John Keats2017-10-20T01:40:16-07:00

John Keats

A Galloway Song

Ah! ken ye what I met the day
Out oure the Mountains
A coming down by craggies grey
An mossie fountains –
Ah goud hair’d Marie yeve I pray
Ane minute’s guessing –
For that I met upon the way
Is past expressing.
As I stood where a rocky brig
A torrent crosses
I spied upon a misty rig
A troup o’ Horses –
And as they trotted down the glen
I sped to meet them
To see if I might know the

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A Party Of Lovers

Pensive they sit, and roll their languid eyes,
Nibble their toast, and cool their tea with sighs,
Or else forget the purpose of the night,
Forget their tea – forget their appetite.
See with cross’d arms they sit – ah! happy crew,
The fire is going out and no one rings
For coals, and therefore no coals Betty brings.
A fly is in the milk-pot – must he die
By a humane society?
No, no; there Mr. Werter

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A Song About Myself

There was a naughty boy,
A naughty boy was he,
He would not stop at home,
He could not quiet be-
He took
In his knapsack
A book
Full of vowels
And a shirt
With some towels,
A slight cap
For night cap,
A hair brush,
Comb ditto,
New stockings
For old ones
Would split O!
This knapsack
Tight at’s back
He rivetted close
And followed his nose
To the north,
To the north,
And follow’d his nose
To the north.

II.
There was a naughty boy
And a naughty boy was he,
For nothing would he

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A Song of Opposites

“Under the flag
Of each his faction, they to battle bring
Their embryon atoms.” – Milton
Welcome joy, and welcome sorrow,
Lethe’s weed and Hermes’ feather;
Come to-day, and come to-morrow,
I do love you both together!
I love to mark sad faces in fair weather;
And hear a merry laugh amid the thunder;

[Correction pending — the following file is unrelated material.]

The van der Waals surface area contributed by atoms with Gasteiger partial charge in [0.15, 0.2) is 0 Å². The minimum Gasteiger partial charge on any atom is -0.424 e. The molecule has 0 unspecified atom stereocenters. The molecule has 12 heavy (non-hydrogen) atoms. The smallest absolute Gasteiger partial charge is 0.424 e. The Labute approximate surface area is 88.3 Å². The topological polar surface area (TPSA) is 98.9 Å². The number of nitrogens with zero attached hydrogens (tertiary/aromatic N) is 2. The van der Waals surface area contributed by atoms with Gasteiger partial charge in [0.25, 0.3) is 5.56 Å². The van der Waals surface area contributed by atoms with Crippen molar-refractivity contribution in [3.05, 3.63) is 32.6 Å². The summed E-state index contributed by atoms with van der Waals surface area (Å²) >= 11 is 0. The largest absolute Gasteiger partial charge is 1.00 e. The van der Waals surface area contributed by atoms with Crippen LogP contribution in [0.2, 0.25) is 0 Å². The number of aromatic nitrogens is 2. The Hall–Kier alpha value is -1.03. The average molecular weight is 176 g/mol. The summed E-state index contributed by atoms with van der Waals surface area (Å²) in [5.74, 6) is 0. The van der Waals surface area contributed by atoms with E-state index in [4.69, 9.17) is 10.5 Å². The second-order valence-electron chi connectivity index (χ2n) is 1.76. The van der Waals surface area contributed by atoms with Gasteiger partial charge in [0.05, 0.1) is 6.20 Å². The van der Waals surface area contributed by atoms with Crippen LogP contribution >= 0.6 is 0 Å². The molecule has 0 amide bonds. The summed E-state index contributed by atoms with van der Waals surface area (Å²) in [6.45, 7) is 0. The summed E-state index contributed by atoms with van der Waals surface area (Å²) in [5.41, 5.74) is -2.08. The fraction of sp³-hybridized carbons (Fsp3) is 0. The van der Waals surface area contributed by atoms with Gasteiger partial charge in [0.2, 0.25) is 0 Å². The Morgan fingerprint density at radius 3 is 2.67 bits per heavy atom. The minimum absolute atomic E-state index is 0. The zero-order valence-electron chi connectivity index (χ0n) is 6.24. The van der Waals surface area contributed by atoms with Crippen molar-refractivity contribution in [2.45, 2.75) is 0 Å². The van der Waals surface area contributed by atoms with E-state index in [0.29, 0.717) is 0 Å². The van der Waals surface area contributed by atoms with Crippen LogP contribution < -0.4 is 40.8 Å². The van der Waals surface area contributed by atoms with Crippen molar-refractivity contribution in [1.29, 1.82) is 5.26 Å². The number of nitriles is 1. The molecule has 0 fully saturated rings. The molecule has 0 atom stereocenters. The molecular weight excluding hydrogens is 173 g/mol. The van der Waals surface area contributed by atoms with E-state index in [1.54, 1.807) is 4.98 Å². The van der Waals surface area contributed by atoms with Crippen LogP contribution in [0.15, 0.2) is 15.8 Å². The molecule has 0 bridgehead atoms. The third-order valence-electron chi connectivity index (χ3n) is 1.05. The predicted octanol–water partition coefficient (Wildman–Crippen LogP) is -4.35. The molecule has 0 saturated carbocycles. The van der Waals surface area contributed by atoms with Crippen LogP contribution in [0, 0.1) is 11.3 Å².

Fair and foul I love together.
Meadows sweet where flames are under,
And a giggle at a wonder;
Visage sage at pantomine;
Funeral, and steeple-chime;
Infant playing with a

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Acrostic: Georgiana Augusta Keats

Give me your patience, sister, while I frame
Exact in capitals your golden name;
Or sue the fair Apollo and he will
Rouse from his heavy slumber and instill
Great love in me for thee and Poesy.
Imagine not that greatest mastery
And kingdom over all the Realms of verse,
Nears more to heaven in aught, than when we nurse
And surety give to love and Brotherhood.
Anthropophagi in Othello’s mood;
Ulysses storm’d and his enchanted belt
Glow with the

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Addressed to Haydon

Highmindedness, a jealousy for good,
A loving-kindness for the great man’s fame,
Dwells here and there with people of no name,
In noisome alley, and in pathless wood:
And where we think the truth least understood,
Oft may be found a “singleness of aim,”
That ought to frighten into hooded shame
A money mong’ling, pitiable brood.
How glorious this affection for the cause
Of stedfast genius, toiling gallantly!
What when a stout unbending champion awes
Envy, and Malice to their

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Addressed to the Same

Great spirits now on earth are sojourning;